I am doing my dissertation for the second time now, as I failed the first time. I have sadly used up all my hours with my supervisor and will not get any feedback. So there are no meetings anymore and this supervisor has started working at another university.

I am allowed to ask for help or questions through email, but nothing more until the submission date. The issue is that the advisor I have now won't respond to my emails, I wrote a week ago asking some questions to no avail. She does this regularly and I have even complained. Once it took her one month to reply to me. This is a big issue and I really need help, and I need feedback as I do not want to fail again. How do I go on from now on? I feel very stuck and hopeless, with no support.

  • 1
    Comments are not for extended discussion; this conversation has been moved to chat.
    – Bryan Krause
    Sep 27, 2022 at 14:23
  • 2
    Are you an undergraduate, a master's student, or a PhD student?
    – Dawn
    Sep 27, 2022 at 20:11

2 Answers 2


If someone works at another university, then that person gets paid to help the students of that new university. There is usually some leniency for a transition period. However, if you already used up your allotted hours, then it would be getting increasingly hard to justify time spent on supervising you.

Also, you can complain all you want about a person who is no longer employed there, but what can your university do about that?

In all the universities I worked at there was someone in the department who was responsible for helping students find their way through the bureaucracy. Those persons had different job titles, so you may need to do some searching to find that person in your department. (Yeah, there is some irony in needing to know the local bureaucracy to find the person who can help you navigate that bureaucracy) Go to that person not to complain, but to ask for help.

  • Re third paragraph, would a common title for this person be the "graduate ombudsman"?
    – shoover
    Sep 27, 2022 at 19:47
  • Not in my institutions. More often it is something like student advisor or some variation thereof. This is a bit confusing as there is also a thesis advisor in this question. Moreover their job is not so much dealing with complaints and conflicts, but pragmatic and low threshold help. Sep 27, 2022 at 20:36
  • @shoover No, mine is an "associate director of graduate studies," despite not being an academic. An ombuds would usually be external to your department and serve a college or all graduate students, at least in the states. Sep 27, 2022 at 21:38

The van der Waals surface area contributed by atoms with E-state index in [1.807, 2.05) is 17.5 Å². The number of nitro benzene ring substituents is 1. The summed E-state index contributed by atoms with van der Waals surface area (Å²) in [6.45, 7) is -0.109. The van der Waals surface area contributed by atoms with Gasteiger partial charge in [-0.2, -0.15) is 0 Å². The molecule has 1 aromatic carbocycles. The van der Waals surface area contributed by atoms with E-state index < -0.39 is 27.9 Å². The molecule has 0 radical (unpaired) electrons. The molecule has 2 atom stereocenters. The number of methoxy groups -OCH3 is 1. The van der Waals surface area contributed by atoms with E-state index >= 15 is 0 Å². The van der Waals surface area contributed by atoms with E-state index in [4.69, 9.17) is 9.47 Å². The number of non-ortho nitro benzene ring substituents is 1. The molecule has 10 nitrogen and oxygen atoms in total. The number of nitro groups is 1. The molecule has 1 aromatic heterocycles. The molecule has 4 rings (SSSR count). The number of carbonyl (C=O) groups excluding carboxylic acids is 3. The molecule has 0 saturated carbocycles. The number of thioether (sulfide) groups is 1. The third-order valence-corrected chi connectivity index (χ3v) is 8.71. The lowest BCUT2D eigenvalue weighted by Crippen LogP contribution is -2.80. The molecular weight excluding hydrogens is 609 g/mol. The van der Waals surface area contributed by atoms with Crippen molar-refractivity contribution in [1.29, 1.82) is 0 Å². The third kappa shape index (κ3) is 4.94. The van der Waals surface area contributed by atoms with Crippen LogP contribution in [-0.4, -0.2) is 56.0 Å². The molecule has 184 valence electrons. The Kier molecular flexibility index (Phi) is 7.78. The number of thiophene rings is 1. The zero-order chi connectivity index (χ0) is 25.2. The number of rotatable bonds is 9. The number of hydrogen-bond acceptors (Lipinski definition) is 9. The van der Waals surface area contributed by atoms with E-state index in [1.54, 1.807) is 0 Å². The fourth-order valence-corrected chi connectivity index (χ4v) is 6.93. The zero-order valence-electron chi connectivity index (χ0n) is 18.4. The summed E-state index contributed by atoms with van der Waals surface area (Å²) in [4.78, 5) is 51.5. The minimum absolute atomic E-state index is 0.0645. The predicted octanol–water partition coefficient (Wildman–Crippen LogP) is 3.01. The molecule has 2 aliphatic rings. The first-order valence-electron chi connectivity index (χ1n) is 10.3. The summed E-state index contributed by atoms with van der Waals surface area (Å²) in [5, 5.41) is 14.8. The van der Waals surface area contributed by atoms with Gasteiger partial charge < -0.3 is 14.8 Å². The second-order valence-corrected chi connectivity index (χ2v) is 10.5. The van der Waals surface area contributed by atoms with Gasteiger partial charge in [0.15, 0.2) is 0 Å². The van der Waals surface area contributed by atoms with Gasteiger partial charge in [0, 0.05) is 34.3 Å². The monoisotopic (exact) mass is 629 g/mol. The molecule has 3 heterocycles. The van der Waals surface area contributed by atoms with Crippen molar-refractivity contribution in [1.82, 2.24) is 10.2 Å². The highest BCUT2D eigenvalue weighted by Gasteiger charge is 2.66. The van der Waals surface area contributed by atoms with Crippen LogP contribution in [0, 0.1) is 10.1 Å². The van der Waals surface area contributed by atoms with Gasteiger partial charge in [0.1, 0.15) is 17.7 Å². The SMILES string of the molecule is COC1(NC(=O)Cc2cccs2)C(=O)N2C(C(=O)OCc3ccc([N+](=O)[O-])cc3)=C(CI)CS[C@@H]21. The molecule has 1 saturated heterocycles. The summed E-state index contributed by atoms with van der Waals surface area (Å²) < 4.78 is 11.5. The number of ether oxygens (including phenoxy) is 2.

I have never heard of a student “using all their time with a supervisor”. If the situation is as described, the supervisor has left and you cannot reach her in a timely manner, then I suggest you contact someone from your academic unit for guidance.

It is very unprofessional to abandon a student close to graduation, especially if the student is in difficulty. In my experience most units have discretionary means of mitigating the situation, and your program chair/head/coordinator should recognize this current situation serves no one.

  • I half agree with this (+1), but don't agree with the criticism of the academic "abandoning" their student. Academics sometimes have to move jobs for a range of legitimate career reasons, and it can be genuinely difficult to manage the workload of a new position as well as helping students from your previous university. In what other profession are you ever expected to concurrently keep doing your old job without compensation or be labelled "unprofessional"?
    – Ben
    Sep 29, 2022 at 2:19
  • @ben The responsibility you take towards a student as a supervisor should not end when you move from one place to the next. Yes you may turn your back on your former employer but I stand by my statement that leaving a student in lurch is unprofessional. If you cannot fulfil your supervisory duties in your new position, you should at least arrange some accommodation or relief for the student. Sep 29, 2022 at 2:56
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    I think we agree that it is appropriate to arrange accommodation for the student, but that is also largely a responsibility of the relevant institutions; they need to put in place policies to ensure that academics who move to new positions can get time to continue supervision. It should not fall on academics to work two jobs concurrently lest they be considered unprofessional.
    – Ben
    Sep 29, 2022 at 3:12

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